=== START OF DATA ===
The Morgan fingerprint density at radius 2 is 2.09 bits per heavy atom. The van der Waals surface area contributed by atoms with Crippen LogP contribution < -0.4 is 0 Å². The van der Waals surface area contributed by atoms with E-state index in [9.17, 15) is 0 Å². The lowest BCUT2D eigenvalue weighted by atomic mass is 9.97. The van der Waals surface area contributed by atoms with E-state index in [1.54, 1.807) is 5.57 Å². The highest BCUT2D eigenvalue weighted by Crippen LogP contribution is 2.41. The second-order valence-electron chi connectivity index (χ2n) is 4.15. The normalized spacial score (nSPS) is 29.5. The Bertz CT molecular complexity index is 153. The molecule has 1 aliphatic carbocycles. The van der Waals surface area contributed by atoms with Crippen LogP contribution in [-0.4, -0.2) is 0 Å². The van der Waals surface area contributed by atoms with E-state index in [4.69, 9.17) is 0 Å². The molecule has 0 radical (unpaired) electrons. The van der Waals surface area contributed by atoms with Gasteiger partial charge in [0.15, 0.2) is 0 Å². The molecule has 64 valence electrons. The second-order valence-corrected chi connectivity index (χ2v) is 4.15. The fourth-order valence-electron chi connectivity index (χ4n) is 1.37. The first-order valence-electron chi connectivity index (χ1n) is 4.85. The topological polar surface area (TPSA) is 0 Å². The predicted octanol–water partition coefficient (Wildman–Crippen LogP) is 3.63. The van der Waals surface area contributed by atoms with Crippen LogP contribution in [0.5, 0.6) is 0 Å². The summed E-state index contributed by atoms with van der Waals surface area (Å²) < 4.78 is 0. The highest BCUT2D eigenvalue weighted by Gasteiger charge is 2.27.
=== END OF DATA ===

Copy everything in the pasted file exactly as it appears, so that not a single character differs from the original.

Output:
The Morgan fingerprint density at radius 2 is 2.09 bits per heavy atom. The van der Waals surface area contributed by atoms with Crippen LogP contribution < -0.4 is 0 Å². The van der Waals surface area contributed by atoms with E-state index in [9.17, 15) is 0 Å². The lowest BCUT2D eigenvalue weighted by atomic mass is 9.97. The van der Waals surface area contributed by atoms with E-state index in [1.54, 1.807) is 5.57 Å². The highest BCUT2D eigenvalue weighted by Crippen LogP contribution is 2.41. The second-order valence-electron chi connectivity index (χ2n) is 4.15. The normalized spacial score (nSPS) is 29.5. The Bertz CT molecular complexity index is 153. The molecule has 1 aliphatic carbocycles. The van der Waals surface area contributed by atoms with Crippen LogP contribution in [-0.4, -0.2) is 0 Å². The van der Waals surface area contributed by atoms with E-state index in [4.69, 9.17) is 0 Å². The molecule has 0 radical (unpaired) electrons. The van der Waals surface area contributed by atoms with Gasteiger partial charge in [0.15, 0.2) is 0 Å². The molecule has 64 valence electrons. The second-order valence-corrected chi connectivity index (χ2v) is 4.15. The fourth-order valence-electron chi connectivity index (χ4n) is 1.37. The first-order valence-electron chi connectivity index (χ1n) is 4.85. The topological polar surface area (TPSA) is 0 Å². The predicted octanol–water partition coefficient (Wildman–Crippen LogP) is 3.63. The van der Waals surface area contributed by atoms with Crippen LogP contribution in [0.5, 0.6) is 0 Å². The summed E-state index contributed by atoms with van der Waals surface area (Å²) < 4.78 is 0. The highest BCUT2D eigenvalue weighted by Gasteiger charge is 2.27.